Exercise may help improve heart health and overall fitness in people with heart failure. However, these individuals should get the approval of a healthcare professional before starting an exercise regimen.
As a result, the body might not get as much oxygen as it needs, and everyday tasks may feel more difficult.
Exercise can help strengthen the heart and improve how oxygen circulates through the body. People with heart failure will need to discuss an exercise program with a healthcare professional.
This article looks at the possible benefits of exercise for people with heart failure. It also discusses the suitable types of exercise and provides tips for exercising safely.
Is exercise safe for people with heart failure?
According to a 2017 article, exercise may reduce the risk of fatal cardiac events in people with heart failure. The authors note that inactivity, such as not exercising or having long periods of sedentary time, seems to increase the mortality risk in people with heart failure.
The authors add that the Heart Failure Association Guidelines recommend moderate, regular exercise for people with heart failure. This may help by:
- reducing symptoms
- improving the functional capacity of the heart
- reducing the risk of hospitalization
People will need to check with a healthcare professional before starting an exercise program. Some exercises may not be suitable for people with certain heart conditions, such as:
- obstruction to left ventricular outflow
- decompensated heart failure
- unstable variable heart rate
Table of Contents
Benefits of exercise for people who have had heart failure
According to the American College of Sports Medicine (ACSM), the benefits of regular exercise for people with heart failure include:
- increased function
- reduced symptoms of heart failure
- improved quality of life
- increased ability to carry out everyday activities
- retained independence
- improved overall health and fitness
Other benefits of regular exercise may include:
- increased energy levels
- increased physical strength
- increased endurance and ability to exercise
- weight loss or maintenance
- better management of any additional health conditions, such as high blood sugar, blood pressure, or cholesterol
- stress management
- improved sleep
- improved mental health, such as reducing symptoms of depression or anxiety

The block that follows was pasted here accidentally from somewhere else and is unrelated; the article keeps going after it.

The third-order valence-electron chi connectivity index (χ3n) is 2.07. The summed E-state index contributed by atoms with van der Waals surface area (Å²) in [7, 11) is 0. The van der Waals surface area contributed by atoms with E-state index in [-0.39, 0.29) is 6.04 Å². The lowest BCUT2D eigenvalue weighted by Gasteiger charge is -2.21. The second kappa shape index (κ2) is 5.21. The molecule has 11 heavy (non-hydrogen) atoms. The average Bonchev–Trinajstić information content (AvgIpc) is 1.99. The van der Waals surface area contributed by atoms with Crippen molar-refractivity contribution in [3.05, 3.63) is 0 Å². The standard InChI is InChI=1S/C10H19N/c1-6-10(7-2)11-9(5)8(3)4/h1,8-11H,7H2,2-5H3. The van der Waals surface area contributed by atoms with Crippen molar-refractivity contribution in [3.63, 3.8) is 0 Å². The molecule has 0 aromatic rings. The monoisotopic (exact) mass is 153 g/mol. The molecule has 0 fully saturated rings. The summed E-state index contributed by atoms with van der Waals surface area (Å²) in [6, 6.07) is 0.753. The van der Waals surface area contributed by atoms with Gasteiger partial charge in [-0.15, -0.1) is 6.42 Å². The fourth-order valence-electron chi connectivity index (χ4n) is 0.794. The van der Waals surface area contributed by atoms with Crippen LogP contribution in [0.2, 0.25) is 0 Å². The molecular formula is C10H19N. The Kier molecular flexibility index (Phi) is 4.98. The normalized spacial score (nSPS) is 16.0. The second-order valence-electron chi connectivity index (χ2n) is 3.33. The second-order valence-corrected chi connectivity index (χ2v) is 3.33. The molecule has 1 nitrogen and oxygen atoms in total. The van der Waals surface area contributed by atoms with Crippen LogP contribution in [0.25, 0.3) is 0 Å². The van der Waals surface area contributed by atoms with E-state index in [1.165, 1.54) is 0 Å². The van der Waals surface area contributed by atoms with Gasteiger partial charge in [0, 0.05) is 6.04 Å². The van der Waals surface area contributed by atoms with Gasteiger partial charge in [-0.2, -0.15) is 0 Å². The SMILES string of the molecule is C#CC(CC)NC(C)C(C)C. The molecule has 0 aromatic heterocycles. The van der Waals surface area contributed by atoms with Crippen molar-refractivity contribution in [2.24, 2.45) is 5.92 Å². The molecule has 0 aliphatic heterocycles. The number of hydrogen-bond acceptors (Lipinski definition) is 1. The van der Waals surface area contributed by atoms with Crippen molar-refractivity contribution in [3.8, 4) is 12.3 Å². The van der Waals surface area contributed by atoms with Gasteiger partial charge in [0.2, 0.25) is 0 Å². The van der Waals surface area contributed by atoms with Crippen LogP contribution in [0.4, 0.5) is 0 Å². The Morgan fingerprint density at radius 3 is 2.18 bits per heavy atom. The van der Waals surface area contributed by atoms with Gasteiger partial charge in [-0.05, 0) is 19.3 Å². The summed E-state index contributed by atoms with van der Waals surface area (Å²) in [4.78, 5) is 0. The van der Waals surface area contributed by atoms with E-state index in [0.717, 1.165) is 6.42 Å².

Common symptoms with exercise
Healthcare professionals emphasize the importance of “listening to” the body.
It is normal to experience the following when exercising:
- feeling comfortable and relaxed
- being aware of the breath but not out of breath
- feeling slightly tired
- feeling slightly sweaty
If people experience any of the following, they will need to stop exercising and contact a doctor:
- chest discomfort
- worsening shortness of breath
- rapid heart rate
- extreme fatigue
It is essential to call a doctor or 911 if the following occur:
- chest pain
- swelling in the lower body
- worsening dizziness or confusion
- shortness of breath when resting
A combination of different exercise types may help benefit people with heart failure.
Moderate intensity resistance training
Resistance training, also known as strength training, involves making the muscles work against a force, which can be in the form of weights, resistance bands, or body weight. Resistance training can help work all the major muscle groups in the body.
Examples of resistance training include:
- exercises with hand weights
The ACSM recommends moderate intensity resistance training at least twice a week, which may help improve functional capacity and overall health. Lifting a weight 10–15 times counts as moderate intensity.
Cardio or aerobic exercise
Aerobic exercise helps improve circulation and lower blood pressure. It also helps control blood sugar.
A moderate level of exercise is one during which a person is still able to talk without being too out of breath.
Examples of aerobic exercise include:
- brisk walking
- jumping rope